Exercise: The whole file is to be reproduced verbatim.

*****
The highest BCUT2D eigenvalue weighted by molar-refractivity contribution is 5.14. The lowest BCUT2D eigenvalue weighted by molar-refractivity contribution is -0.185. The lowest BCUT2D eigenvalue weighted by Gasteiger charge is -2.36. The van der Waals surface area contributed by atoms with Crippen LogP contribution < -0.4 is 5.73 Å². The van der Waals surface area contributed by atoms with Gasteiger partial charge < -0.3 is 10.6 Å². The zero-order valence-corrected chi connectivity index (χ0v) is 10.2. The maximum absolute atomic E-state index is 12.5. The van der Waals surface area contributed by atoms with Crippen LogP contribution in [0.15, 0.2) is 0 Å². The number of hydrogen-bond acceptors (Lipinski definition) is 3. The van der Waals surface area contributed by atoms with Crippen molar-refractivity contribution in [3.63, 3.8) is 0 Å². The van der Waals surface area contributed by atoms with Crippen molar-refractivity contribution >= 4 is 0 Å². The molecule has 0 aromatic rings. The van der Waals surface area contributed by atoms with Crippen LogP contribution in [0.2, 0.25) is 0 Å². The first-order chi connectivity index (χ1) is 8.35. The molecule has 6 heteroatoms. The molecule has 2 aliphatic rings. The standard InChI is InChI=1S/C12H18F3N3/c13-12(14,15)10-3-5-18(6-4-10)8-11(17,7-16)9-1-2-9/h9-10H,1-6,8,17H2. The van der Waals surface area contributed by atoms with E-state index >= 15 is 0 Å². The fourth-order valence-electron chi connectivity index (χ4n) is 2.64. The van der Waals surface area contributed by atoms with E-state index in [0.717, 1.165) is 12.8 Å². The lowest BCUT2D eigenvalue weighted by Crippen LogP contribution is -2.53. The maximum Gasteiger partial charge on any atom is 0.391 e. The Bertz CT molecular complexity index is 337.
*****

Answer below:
The highest BCUT2D eigenvalue weighted by molar-refractivity contribution is 5.14. The lowest BCUT2D eigenvalue weighted by molar-refractivity contribution is -0.185. The lowest BCUT2D eigenvalue weighted by Gasteiger charge is -2.36. The van der Waals surface area contributed by atoms with Crippen LogP contribution < -0.4 is 5.73 Å². The van der Waals surface area contributed by atoms with Gasteiger partial charge < -0.3 is 10.6 Å². The zero-order valence-corrected chi connectivity index (χ0v) is 10.2. The maximum absolute atomic E-state index is 12.5. The van der Waals surface area contributed by atoms with Crippen LogP contribution in [0.15, 0.2) is 0 Å². The number of hydrogen-bond acceptors (Lipinski definition) is 3. The van der Waals surface area contributed by atoms with Crippen molar-refractivity contribution in [3.63, 3.8) is 0 Å². The van der Waals surface area contributed by atoms with Crippen molar-refractivity contribution >= 4 is 0 Å². The molecule has 0 aromatic rings. The van der Waals surface area contributed by atoms with Crippen LogP contribution in [0.2, 0.25) is 0 Å². The first-order chi connectivity index (χ1) is 8.35. The molecule has 6 heteroatoms. The molecule has 2 aliphatic rings. The standard InChI is InChI=1S/C12H18F3N3/c13-12(14,15)10-3-5-18(6-4-10)8-11(17,7-16)9-1-2-9/h9-10H,1-6,8,17H2. The van der Waals surface area contributed by atoms with E-state index >= 15 is 0 Å². The fourth-order valence-electron chi connectivity index (χ4n) is 2.64. The van der Waals surface area contributed by atoms with E-state index in [0.717, 1.165) is 12.8 Å². The lowest BCUT2D eigenvalue weighted by Crippen LogP contribution is -2.53. The maximum Gasteiger partial charge on any atom is 0.391 e. The Bertz CT molecular complexity index is 337.